flip a bit in a fixed point object

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scc28x on 17 Apr 2021
Edited: Andy Bartlett on 19 Apr 2021
Hi, I would like to flip a bit in a fixed point number. For example:
a=fi(1,0,2,0);
I would like to create 'b' which is obtained by flipping the MSB of 'a'. Is there a professional way to do this than doing code below?
if bitget(a,2)
b=fi(bitsliceget(a,1),0,2,0);
else
b=fi(bitset(a,2),0,2,0);
end
Seems to be very sluggish for a simple operation like this. Thank you.

Andy Bartlett on 19 Apr 2021
Edited: Andy Bartlett on 19 Apr 2021
Toggling a bit in the i-th position can be tricky depending on the variety of inputs you need to support
• scalar vs array
• signed vs unsigned
• fixed-point vs MATLAB integer
• trivial fixed-point scaling vs non-trivial
The following one-liner will cover a lot of fixed-point cases
y = bitxor( u, cast( 2.^(bitIdx-1)*u.Slope, 'like', u ) )
but for signed cases, it will not correctly toggle the sign bit.
For MATLAB integers, you must remove the u.Slope term.
Here is an example to exercise it with fixed-point objects.
u = fi([0,255],0,8,0)
bitIdx = 4
y = bitxor( u, cast( 2.^(bitIdx-1)*u.Slope, 'like', u ) )
[u.bin; y.bin]
This outputs the following.
u =
0 255
numerictype(0,8,0)
bitIdx =
4
y =
8 247
numerictype(0,8,0)
ans =
2×19 char array
'00000000 11111111'
'00001000 11110111'
I believe the attached function bitToggle will handle any case from the list mentioned above.
function y = bitToggle(u,bitIndexBaseOne)
%bitToggle toggle the bit in the i-th position (one based index)
%
% This supports MATLAB integers uint8, int8, ... int64
% and fi objects that have fixed-point types
%
% Both signed and unsigned types are supported.
% Toggling of the signed bit is supported too.
<snip>
The core concept in bitToggle is the same. XOR the input with 2^(bitIndex-1).
But it fully handles the details like sign bit, fixed-point scaling, etc.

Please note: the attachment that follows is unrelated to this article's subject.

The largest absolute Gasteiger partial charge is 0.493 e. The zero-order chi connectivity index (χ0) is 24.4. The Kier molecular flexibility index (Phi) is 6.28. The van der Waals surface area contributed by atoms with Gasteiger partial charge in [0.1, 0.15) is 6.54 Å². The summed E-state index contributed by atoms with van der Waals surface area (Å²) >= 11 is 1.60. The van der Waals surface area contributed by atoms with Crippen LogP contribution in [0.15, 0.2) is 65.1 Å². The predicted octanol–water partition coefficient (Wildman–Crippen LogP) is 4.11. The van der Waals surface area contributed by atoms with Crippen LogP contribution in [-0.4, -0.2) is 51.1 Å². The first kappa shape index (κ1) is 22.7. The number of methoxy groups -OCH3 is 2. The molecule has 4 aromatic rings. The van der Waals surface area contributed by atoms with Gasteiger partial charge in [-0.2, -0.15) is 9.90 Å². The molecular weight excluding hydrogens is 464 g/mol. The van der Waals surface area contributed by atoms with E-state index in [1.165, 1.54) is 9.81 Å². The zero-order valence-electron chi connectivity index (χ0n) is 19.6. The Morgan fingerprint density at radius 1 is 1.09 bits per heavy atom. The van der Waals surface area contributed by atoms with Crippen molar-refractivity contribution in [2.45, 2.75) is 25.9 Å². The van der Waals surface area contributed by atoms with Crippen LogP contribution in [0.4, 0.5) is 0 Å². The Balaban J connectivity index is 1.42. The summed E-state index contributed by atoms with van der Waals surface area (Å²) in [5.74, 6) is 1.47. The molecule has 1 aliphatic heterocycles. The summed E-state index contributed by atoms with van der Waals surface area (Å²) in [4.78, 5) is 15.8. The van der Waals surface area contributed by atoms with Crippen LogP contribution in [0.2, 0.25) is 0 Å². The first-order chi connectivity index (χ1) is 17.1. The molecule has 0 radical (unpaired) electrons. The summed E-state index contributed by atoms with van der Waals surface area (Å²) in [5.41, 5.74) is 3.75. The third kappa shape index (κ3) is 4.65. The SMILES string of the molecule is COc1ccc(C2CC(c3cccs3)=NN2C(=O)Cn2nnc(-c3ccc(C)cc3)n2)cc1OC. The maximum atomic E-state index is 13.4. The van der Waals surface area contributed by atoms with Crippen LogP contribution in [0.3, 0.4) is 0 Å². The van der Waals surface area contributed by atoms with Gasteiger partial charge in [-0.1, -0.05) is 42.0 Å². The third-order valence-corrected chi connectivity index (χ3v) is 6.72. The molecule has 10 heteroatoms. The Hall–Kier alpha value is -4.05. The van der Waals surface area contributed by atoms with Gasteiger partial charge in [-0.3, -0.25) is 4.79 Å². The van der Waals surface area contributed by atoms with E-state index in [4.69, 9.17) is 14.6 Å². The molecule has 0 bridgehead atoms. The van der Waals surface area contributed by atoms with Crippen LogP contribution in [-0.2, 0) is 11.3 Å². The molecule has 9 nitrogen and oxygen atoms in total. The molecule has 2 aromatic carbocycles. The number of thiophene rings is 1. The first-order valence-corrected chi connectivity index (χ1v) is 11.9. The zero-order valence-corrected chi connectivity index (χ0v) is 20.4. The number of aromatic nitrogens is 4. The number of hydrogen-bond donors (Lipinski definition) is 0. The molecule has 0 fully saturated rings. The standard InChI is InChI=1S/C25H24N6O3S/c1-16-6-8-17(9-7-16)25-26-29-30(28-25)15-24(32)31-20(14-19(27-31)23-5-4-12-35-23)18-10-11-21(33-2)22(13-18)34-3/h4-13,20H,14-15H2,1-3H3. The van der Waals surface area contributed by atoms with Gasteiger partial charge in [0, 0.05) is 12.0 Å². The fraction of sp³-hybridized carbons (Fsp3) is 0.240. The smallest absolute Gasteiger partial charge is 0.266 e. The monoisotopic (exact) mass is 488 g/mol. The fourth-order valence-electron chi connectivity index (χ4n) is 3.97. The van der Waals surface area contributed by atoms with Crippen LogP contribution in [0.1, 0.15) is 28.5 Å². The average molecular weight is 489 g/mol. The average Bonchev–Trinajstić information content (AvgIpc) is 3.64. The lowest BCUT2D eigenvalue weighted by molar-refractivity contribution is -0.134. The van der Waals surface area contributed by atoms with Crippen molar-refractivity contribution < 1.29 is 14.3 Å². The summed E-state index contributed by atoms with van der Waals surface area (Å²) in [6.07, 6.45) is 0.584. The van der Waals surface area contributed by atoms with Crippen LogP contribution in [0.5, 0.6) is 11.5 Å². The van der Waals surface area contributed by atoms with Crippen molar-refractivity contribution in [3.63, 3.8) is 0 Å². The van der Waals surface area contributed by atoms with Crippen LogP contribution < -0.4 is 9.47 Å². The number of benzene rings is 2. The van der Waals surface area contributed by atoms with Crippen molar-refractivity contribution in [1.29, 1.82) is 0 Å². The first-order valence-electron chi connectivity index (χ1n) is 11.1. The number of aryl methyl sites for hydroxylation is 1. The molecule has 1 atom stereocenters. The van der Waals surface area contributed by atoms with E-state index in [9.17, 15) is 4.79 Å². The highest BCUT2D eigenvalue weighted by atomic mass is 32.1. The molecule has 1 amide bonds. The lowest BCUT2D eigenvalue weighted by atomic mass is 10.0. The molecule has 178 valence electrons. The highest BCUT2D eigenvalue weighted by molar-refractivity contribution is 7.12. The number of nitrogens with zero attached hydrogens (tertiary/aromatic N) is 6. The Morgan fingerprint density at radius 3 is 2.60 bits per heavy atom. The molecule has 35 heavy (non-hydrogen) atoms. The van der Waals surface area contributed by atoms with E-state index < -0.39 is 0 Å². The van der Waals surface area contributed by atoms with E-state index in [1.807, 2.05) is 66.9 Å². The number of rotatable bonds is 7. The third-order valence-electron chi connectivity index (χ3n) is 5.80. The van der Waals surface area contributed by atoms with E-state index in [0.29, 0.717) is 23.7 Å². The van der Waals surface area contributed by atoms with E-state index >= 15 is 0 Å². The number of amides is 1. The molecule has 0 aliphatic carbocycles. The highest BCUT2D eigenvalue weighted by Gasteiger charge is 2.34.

To exercise that function, play with the attached script test_bit_toggle.m.
Here is the output for a case with a signed input and non-trivial scaling.
>> test_bit_toggle
Toggle bit index 1
numerictype(1,8,4)
In 10000000 10000001 11111110 11111111 00000000 00000001 00000010 01111111
Out 10000001 10000000 11111111 11111110 00000001 00000000 00000011 01111110
Toggle bit index 2
numerictype(1,8,4)
In 10000000 10000001 11111110 11111111 00000000 00000001 00000010 01111111
Out 10000010 10000011 11111100 11111101 00000010 00000011 00000000 01111101
Toggle bit index 3
numerictype(1,8,4)
In 10000000 10000001 11111110 11111111 00000000 00000001 00000010 01111111
Out 10000100 10000101 11111010 11111011 00000100 00000101 00000110 01111011
Toggle bit index 4
numerictype(1,8,4)
In 10000000 10000001 11111110 11111111 00000000 00000001 00000010 01111111
Out 10001000 10001001 11110110 11110111 00001000 00001001 00001010 01110111
Toggle bit index 5
numerictype(1,8,4)
In 10000000 10000001 11111110 11111111 00000000 00000001 00000010 01111111
Out 10010000 10010001 11101110 11101111 00010000 00010001 00010010 01101111
Toggle bit index 6
numerictype(1,8,4)
In 10000000 10000001 11111110 11111111 00000000 00000001 00000010 01111111
Out 10100000 10100001 11011110 11011111 00100000 00100001 00100010 01011111
Toggle bit index 7
numerictype(1,8,4)
In 10000000 10000001 11111110 11111111 00000000 00000001 00000010 01111111
Out 11000000 11000001 10111110 10111111 01000000 01000001 01000010 00111111
Toggle bit index 8
numerictype(1,8,4)
In 10000000 10000001 11111110 11111111 00000000 00000001 00000010 01111111
Out 00000000 00000001 01111110 01111111 10000000 10000001 10000010 11111111
If you have MATLAB Coder available, the attached script explore_code_gen_bitToggle.m will generate C code for an example of your choice. Here is one example of the generated C code for a signed fixed-point type with non-trivial scaling. The example is designed to produce five different outputs that toggle five different bits. Three bits at the least significant end, and two bits at the most significant end. If the input is signed, toggling of the MS bit is toggling the sign bit.
#include "multiBitToggle.h"
void multiBitToggle(signed char u, signed char *b_y1, signed char *y2,
signed char *y3, signed char *yWlm1, signed char *yWl)
{
*b_y1 = (signed char)((unsigned char)u ^ 1);
*y2 = (signed char)((unsigned char)u ^ 2);
*y3 = (signed char)((unsigned char)u ^ 4);
*yWlm1 = (signed char)((unsigned char)u ^ 64);
*yWl = (signed char)((unsigned char)u ^ 128);
}
Notice that the generated C code is very lean and just does a bitwise XOR with a constant power of two mask.
Also notice how the last line is successfully toggling the sign bit of the int8 input by casting to unsigned prior to the XOR, then casting back to signed.
Regards,
Andy

R2020b

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